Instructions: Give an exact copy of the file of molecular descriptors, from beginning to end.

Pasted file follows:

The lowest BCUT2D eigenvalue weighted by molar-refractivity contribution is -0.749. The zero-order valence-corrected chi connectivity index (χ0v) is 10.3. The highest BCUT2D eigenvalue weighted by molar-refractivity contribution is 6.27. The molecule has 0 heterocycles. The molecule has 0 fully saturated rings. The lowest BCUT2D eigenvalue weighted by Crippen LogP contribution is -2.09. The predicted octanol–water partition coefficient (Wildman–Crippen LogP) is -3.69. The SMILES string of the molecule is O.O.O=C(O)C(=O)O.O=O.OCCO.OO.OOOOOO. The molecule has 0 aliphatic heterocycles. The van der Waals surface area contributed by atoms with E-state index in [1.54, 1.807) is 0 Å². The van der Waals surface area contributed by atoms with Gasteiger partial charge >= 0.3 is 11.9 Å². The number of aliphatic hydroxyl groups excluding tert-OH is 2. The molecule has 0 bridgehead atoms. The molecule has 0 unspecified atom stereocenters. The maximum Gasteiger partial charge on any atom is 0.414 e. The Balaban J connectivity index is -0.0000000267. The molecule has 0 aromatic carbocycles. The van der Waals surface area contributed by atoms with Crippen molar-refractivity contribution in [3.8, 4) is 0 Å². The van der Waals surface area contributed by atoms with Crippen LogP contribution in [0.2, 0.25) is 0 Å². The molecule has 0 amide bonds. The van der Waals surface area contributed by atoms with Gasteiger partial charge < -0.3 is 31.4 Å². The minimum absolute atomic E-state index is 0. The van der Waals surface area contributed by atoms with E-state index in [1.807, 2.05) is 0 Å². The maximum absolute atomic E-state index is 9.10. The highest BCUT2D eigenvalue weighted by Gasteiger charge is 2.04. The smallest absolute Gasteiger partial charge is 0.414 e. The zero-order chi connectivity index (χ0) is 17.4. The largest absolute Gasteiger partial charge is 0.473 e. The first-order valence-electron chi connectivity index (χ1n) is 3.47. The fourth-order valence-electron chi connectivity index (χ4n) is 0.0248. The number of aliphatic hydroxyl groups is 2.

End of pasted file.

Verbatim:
The lowest BCUT2D eigenvalue weighted by molar-refractivity contribution is -0.749. The zero-order valence-corrected chi connectivity index (χ0v) is 10.3. The highest BCUT2D eigenvalue weighted by molar-refractivity contribution is 6.27. The molecule has 0 heterocycles. The molecule has 0 fully saturated rings. The lowest BCUT2D eigenvalue weighted by Crippen LogP contribution is -2.09. The predicted octanol–water partition coefficient (Wildman–Crippen LogP) is -3.69. The SMILES string of the molecule is O.O.O=C(O)C(=O)O.O=O.OCCO.OO.OOOOOO. The molecule has 0 aliphatic heterocycles. The van der Waals surface area contributed by atoms with E-state index in [1.54, 1.807) is 0 Å². The van der Waals surface area contributed by atoms with Gasteiger partial charge >= 0.3 is 11.9 Å². The number of aliphatic hydroxyl groups excluding tert-OH is 2. The molecule has 0 bridgehead atoms. The molecule has 0 unspecified atom stereocenters. The maximum Gasteiger partial charge on any atom is 0.414 e. The Balaban J connectivity index is -0.0000000267. The molecule has 0 aromatic carbocycles. The van der Waals surface area contributed by atoms with Crippen molar-refractivity contribution in [3.8, 4) is 0 Å². The van der Waals surface area contributed by atoms with Crippen LogP contribution in [0.2, 0.25) is 0 Å². The molecule has 0 amide bonds. The van der Waals surface area contributed by atoms with Gasteiger partial charge < -0.3 is 31.4 Å². The minimum absolute atomic E-state index is 0. The van der Waals surface area contributed by atoms with E-state index in [1.807, 2.05) is 0 Å². The maximum absolute atomic E-state index is 9.10. The highest BCUT2D eigenvalue weighted by Gasteiger charge is 2.04. The smallest absolute Gasteiger partial charge is 0.414 e. The zero-order chi connectivity index (χ0) is 17.4. The largest absolute Gasteiger partial charge is 0.473 e. The first-order valence-electron chi connectivity index (χ1n) is 3.47. The fourth-order valence-electron chi connectivity index (χ4n) is 0.0248. The number of aliphatic hydroxyl groups is 2.